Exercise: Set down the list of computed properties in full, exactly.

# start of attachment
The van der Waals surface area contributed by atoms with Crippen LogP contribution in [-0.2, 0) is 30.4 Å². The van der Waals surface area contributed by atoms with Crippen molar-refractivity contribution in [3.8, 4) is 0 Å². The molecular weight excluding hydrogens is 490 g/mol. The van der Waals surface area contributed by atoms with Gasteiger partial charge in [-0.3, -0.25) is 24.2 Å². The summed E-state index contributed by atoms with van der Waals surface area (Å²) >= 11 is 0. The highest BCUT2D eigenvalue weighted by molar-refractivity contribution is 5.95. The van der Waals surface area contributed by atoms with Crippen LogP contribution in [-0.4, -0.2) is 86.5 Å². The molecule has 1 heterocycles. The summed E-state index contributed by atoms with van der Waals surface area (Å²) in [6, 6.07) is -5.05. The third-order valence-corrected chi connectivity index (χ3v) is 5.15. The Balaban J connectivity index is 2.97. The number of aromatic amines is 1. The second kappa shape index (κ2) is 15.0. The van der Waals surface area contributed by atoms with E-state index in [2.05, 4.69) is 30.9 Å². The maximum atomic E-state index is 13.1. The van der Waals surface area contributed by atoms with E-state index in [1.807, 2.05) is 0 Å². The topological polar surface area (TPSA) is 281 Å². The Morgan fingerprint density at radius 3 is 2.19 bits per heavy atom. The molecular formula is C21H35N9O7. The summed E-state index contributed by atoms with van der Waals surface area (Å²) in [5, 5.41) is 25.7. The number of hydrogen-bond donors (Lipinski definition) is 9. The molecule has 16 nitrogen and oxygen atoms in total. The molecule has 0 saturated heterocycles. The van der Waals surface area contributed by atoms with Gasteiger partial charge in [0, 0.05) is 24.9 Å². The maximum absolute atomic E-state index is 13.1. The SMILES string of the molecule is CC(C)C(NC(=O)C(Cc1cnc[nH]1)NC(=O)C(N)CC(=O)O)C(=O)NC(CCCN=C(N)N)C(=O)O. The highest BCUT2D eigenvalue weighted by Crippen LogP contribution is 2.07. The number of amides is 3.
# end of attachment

The van der Waals surface area contributed by atoms with Crippen LogP contribution in [-0.2, 0) is 30.4 Å². The van der Waals surface area contributed by atoms with Crippen molar-refractivity contribution in [3.8, 4) is 0 Å². The molecular weight excluding hydrogens is 490 g/mol. The van der Waals surface area contributed by atoms with Gasteiger partial charge in [-0.3, -0.25) is 24.2 Å². The summed E-state index contributed by atoms with van der Waals surface area (Å²) >= 11 is 0. The highest BCUT2D eigenvalue weighted by molar-refractivity contribution is 5.95. The van der Waals surface area contributed by atoms with Crippen LogP contribution in [-0.4, -0.2) is 86.5 Å². The molecule has 1 heterocycles. The summed E-state index contributed by atoms with van der Waals surface area (Å²) in [6, 6.07) is -5.05. The third-order valence-corrected chi connectivity index (χ3v) is 5.15. The Balaban J connectivity index is 2.97. The number of aromatic amines is 1. The second kappa shape index (κ2) is 15.0. The van der Waals surface area contributed by atoms with E-state index in [2.05, 4.69) is 30.9 Å². The maximum atomic E-state index is 13.1. The van der Waals surface area contributed by atoms with E-state index in [1.807, 2.05) is 0 Å². The topological polar surface area (TPSA) is 281 Å². The Morgan fingerprint density at radius 3 is 2.19 bits per heavy atom. The molecular formula is C21H35N9O7. The summed E-state index contributed by atoms with van der Waals surface area (Å²) in [5, 5.41) is 25.7. The number of hydrogen-bond donors (Lipinski definition) is 9. The molecule has 16 nitrogen and oxygen atoms in total. The molecule has 0 saturated heterocycles. The van der Waals surface area contributed by atoms with Gasteiger partial charge in [0, 0.05) is 24.9 Å². The maximum absolute atomic E-state index is 13.1. The SMILES string of the molecule is CC(C)C(NC(=O)C(Cc1cnc[nH]1)NC(=O)C(N)CC(=O)O)C(=O)NC(CCCN=C(N)N)C(=O)O. The highest BCUT2D eigenvalue weighted by Crippen LogP contribution is 2.07. The number of amides is 3.